We have defined grammars, in particular, CFG in 3.4.0.7. We will see in this section that CFG are an alternative formalism to that of PDA. They define exactly the same languages. First off we note that for any CFG, *G* = , Σ, *S*, , we can assume *without loss of generality* that its instructions have two possible forms: *A* → *a*, where *a* Σ ∪ {}, and *A* → *X*_{1} *X*_{2} · · · *X*_{n}—the right hand side being a string of *X _{i}*, each of which is a nonterminal.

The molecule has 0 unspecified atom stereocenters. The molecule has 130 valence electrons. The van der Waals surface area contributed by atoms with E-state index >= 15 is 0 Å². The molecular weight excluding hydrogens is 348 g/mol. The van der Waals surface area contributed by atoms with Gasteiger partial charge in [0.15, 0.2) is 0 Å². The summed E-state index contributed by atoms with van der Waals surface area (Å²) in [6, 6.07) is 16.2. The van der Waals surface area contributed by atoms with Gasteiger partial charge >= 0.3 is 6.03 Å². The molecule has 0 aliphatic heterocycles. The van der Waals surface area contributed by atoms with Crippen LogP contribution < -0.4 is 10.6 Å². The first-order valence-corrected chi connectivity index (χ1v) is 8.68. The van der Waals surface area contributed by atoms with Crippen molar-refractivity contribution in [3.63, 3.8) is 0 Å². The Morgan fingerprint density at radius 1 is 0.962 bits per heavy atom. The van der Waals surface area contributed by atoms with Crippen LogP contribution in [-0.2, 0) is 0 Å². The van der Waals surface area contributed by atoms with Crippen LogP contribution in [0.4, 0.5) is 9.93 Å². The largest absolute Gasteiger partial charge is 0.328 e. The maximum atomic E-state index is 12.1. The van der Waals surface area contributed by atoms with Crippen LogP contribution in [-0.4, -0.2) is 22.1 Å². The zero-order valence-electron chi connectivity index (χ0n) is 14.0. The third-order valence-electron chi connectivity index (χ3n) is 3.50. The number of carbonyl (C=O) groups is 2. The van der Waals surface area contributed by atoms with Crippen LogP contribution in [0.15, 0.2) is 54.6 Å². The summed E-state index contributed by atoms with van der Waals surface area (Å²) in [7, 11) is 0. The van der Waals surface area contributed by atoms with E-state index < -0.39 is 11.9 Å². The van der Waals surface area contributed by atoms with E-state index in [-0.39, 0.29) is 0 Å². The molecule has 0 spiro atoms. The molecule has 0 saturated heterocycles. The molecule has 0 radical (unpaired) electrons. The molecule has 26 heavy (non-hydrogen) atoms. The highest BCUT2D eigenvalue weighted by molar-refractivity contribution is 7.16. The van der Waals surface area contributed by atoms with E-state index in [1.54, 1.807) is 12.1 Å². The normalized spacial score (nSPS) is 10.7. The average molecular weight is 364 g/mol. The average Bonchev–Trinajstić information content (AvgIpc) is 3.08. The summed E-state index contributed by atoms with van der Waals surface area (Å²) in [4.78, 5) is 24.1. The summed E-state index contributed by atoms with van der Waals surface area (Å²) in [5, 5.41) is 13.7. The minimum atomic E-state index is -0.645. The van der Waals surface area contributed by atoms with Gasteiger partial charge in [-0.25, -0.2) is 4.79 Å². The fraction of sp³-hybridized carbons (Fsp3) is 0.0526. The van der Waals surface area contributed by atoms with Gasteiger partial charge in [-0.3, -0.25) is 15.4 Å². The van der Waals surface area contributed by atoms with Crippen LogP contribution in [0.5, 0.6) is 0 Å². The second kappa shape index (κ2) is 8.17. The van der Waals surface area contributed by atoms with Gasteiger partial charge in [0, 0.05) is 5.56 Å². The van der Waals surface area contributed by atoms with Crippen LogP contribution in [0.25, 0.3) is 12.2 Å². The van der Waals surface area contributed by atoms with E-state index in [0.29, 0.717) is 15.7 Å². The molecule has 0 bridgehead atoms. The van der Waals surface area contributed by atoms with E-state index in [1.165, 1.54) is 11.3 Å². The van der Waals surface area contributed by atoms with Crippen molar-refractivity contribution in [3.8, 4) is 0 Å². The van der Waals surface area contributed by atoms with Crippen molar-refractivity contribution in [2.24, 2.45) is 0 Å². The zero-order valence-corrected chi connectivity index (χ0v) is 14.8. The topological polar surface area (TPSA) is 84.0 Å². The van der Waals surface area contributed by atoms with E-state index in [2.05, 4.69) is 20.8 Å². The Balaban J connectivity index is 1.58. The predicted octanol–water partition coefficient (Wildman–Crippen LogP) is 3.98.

Indeed, if *G* does not already have the desired rule structure, we add *new* nonterminals, *Y*^{(a)}, one for each *a* Σ. We then *replace* each rule *A* → α—where α contains at least one nonterminal—with *A* → *α′*, where α′ is the result of replacing *each a* occurring in *α* (*a* Σ) by *Y*^{(a)}. Finally, we add the rules ...

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